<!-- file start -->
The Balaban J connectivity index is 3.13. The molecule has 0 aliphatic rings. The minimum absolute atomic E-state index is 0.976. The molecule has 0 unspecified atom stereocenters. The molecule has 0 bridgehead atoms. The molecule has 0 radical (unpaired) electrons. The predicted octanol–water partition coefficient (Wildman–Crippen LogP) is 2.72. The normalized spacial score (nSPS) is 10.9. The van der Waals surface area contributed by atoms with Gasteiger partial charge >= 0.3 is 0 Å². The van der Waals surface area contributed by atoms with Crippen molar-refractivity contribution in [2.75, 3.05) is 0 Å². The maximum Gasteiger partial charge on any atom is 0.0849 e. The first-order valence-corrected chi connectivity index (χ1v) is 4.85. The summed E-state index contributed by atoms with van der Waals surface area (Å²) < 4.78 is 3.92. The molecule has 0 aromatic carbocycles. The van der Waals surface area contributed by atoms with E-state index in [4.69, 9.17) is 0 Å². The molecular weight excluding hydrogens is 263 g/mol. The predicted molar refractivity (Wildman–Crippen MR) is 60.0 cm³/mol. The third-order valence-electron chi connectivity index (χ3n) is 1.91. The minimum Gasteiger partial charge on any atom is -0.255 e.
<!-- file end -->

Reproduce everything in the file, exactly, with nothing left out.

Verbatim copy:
The Balaban J connectivity index is 3.13. The molecule has 0 aliphatic rings. The minimum absolute atomic E-state index is 0.976. The molecule has 0 unspecified atom stereocenters. The molecule has 0 bridgehead atoms. The molecule has 0 radical (unpaired) electrons. The predicted octanol–water partition coefficient (Wildman–Crippen LogP) is 2.72. The normalized spacial score (nSPS) is 10.9. The van der Waals surface area contributed by atoms with Gasteiger partial charge >= 0.3 is 0 Å². The van der Waals surface area contributed by atoms with Crippen molar-refractivity contribution in [2.75, 3.05) is 0 Å². The maximum Gasteiger partial charge on any atom is 0.0849 e. The first-order valence-corrected chi connectivity index (χ1v) is 4.85. The summed E-state index contributed by atoms with van der Waals surface area (Å²) < 4.78 is 3.92. The molecule has 0 aromatic carbocycles. The van der Waals surface area contributed by atoms with E-state index in [4.69, 9.17) is 0 Å². The molecular weight excluding hydrogens is 263 g/mol. The predicted molar refractivity (Wildman–Crippen MR) is 60.0 cm³/mol. The third-order valence-electron chi connectivity index (χ3n) is 1.91. The minimum Gasteiger partial charge on any atom is -0.255 e.